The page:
Leaders in business and government are beginning to take notice. More than 90 percent of companies in the S&P Global 100 Index see extreme weather and climate change impacts as current or future risks to their business. At its annual gathering in Davos, Switzerland, in 2016, the World Economic Forum—which counts among its members heads of state, chief executive officers, and civic leaders—declared water crises to be the top global risk to society over the next decade. Next on the list were the failure to mitigate and adapt to climate change, extreme weather events, food crises, and profound social instability.

All five threats are intimately connected to water. Guarding against each requires a new understanding of our relationship to freshwater—and a new way of thinking about how we use, manage, and value it.

For the last two centuries, we have been trading nature’s services for engineering services. Instead of floodplains controlling floods, we built dams and levees to do that work. Instead of healthy watersheds and wetlands cleansing our water supplies, we built filtration plants to provide that service. For the most part, we viewed this substitution of technology for nature as a sign of progress. It gave society more control over water, opened up new lands for development, and spurred economic growth.

But a different view of nature gradually emerged. Natural ecosystems, when healthy and functioning well, are vital to the economy. Watersheds, wetlands, floodplains, and river systems constitute a class of infrastructure doing valuable work, just as dams, canals, and treatment plants do. Assessments led by economist Robert Costanza showed, for example, that the ability of freshwater swamps and river floodplains to store water, mitigate floods, and break down pollutants delivered annual benefits to the economy averaging some $32,000 per hectare ($13,000 per acre; both expressed in 2016 dollars). It was foolish to continue to bulldoze, dike, and drain away these services as if their value were zero.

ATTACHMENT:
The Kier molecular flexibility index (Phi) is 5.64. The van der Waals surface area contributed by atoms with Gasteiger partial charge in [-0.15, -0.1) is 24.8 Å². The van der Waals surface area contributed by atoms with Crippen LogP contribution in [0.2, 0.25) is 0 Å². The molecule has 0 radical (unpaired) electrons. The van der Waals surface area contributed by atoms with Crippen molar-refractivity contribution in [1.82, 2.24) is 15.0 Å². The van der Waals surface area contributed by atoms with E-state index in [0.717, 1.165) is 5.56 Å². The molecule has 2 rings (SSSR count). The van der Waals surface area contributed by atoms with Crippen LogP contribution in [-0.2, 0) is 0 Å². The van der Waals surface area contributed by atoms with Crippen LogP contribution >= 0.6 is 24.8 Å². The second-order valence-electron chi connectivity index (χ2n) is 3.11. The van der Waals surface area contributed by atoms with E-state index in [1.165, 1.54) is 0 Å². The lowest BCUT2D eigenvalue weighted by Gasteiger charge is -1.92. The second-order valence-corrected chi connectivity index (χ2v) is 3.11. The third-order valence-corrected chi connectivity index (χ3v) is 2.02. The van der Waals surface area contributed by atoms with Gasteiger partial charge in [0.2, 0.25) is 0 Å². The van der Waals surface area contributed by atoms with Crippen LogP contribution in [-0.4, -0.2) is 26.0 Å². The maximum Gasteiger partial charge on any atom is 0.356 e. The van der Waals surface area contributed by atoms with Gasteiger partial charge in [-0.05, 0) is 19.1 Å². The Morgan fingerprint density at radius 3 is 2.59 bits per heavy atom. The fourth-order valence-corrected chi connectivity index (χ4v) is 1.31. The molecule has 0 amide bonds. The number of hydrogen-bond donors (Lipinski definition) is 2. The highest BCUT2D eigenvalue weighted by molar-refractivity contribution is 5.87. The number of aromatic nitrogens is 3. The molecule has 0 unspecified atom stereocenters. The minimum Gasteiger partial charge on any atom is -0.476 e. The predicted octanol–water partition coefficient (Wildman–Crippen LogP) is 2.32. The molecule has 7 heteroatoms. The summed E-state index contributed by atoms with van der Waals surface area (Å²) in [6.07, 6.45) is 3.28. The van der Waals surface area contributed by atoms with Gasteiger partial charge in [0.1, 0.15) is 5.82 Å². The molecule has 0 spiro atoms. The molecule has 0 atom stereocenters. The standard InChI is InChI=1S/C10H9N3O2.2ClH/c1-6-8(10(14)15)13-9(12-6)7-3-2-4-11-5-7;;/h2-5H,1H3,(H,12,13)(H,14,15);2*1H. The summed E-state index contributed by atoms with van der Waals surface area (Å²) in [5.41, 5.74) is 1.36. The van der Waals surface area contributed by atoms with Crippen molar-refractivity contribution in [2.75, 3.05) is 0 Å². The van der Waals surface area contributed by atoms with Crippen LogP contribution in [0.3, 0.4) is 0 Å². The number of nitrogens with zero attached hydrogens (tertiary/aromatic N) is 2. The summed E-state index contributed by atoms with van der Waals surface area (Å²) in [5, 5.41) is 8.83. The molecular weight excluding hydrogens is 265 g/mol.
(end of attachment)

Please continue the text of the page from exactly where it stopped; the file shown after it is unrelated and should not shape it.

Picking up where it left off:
Lastly, and perhaps most importantly, the changes in weather patterns and water flows that we’re beginning to see as the planet warms call into question the very assumptions that have underpinned our water projects for decades. In 2008, seven top water scientists argued persuasively in the journal Science that “stationarity”—the foundational concept that hydrologic systems vary and fluctuate within a known set of boundaries—is dead. When it comes to water, in other words, the past is no longer a reliable guide to the future.

Decades ago, Albert Einstein reminded us of a fundamental lesson that’s hard to learn: “We can’t solve problems by using the same kind of thinking we used when we created them.” Fortunately, just when it’s crucially needed, a new mind-set about water is taking shape. It’s one that blends engineering, ecology, economics, and related fields into a more holistic approach that recognizes the fundamental value of nature’s services.